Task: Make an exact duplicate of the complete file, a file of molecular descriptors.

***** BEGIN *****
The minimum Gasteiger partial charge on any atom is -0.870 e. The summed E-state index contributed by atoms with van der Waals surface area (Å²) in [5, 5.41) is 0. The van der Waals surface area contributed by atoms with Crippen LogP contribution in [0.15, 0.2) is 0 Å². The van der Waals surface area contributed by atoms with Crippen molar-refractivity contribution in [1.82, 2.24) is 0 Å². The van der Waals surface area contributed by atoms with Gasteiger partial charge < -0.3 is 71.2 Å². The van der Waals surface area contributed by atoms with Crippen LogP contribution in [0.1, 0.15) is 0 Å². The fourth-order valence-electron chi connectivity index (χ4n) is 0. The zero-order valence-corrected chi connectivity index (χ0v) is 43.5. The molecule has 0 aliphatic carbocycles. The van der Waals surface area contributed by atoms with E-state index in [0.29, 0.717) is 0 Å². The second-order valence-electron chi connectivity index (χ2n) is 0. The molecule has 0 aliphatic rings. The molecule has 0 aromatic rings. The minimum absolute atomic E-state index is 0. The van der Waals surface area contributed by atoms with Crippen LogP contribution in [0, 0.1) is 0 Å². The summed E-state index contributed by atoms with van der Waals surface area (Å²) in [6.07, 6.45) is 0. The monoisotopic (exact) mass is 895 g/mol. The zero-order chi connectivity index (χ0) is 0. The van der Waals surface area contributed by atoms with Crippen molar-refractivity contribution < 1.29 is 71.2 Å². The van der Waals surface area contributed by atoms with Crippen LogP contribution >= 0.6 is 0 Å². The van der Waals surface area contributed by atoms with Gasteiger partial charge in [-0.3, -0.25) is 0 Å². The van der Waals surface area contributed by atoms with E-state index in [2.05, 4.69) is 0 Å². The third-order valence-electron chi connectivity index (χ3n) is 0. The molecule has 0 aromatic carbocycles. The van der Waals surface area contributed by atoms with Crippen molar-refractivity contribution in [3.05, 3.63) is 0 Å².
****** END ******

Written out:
The minimum Gasteiger partial charge on any atom is -0.870 e. The summed E-state index contributed by atoms with van der Waals surface area (Å²) in [5, 5.41) is 0. The van der Waals surface area contributed by atoms with Crippen LogP contribution in [0.15, 0.2) is 0 Å². The van der Waals surface area contributed by atoms with Crippen molar-refractivity contribution in [1.82, 2.24) is 0 Å². The van der Waals surface area contributed by atoms with Gasteiger partial charge < -0.3 is 71.2 Å². The van der Waals surface area contributed by atoms with Crippen LogP contribution in [0.1, 0.15) is 0 Å². The fourth-order valence-electron chi connectivity index (χ4n) is 0. The zero-order valence-corrected chi connectivity index (χ0v) is 43.5. The molecule has 0 aliphatic carbocycles. The van der Waals surface area contributed by atoms with E-state index in [0.29, 0.717) is 0 Å². The second-order valence-electron chi connectivity index (χ2n) is 0. The molecule has 0 aliphatic rings. The molecule has 0 aromatic rings. The minimum absolute atomic E-state index is 0. The van der Waals surface area contributed by atoms with Crippen LogP contribution in [0, 0.1) is 0 Å². The summed E-state index contributed by atoms with van der Waals surface area (Å²) in [6.07, 6.45) is 0. The monoisotopic (exact) mass is 895 g/mol. The zero-order chi connectivity index (χ0) is 0. The van der Waals surface area contributed by atoms with Crippen molar-refractivity contribution < 1.29 is 71.2 Å². The van der Waals surface area contributed by atoms with Crippen LogP contribution >= 0.6 is 0 Å². The van der Waals surface area contributed by atoms with Gasteiger partial charge in [-0.3, -0.25) is 0 Å². The van der Waals surface area contributed by atoms with E-state index in [2.05, 4.69) is 0 Å². The third-order valence-electron chi connectivity index (χ3n) is 0. The molecule has 0 aromatic carbocycles. The van der Waals surface area contributed by atoms with Crippen molar-refractivity contribution in [3.05, 3.63) is 0 Å².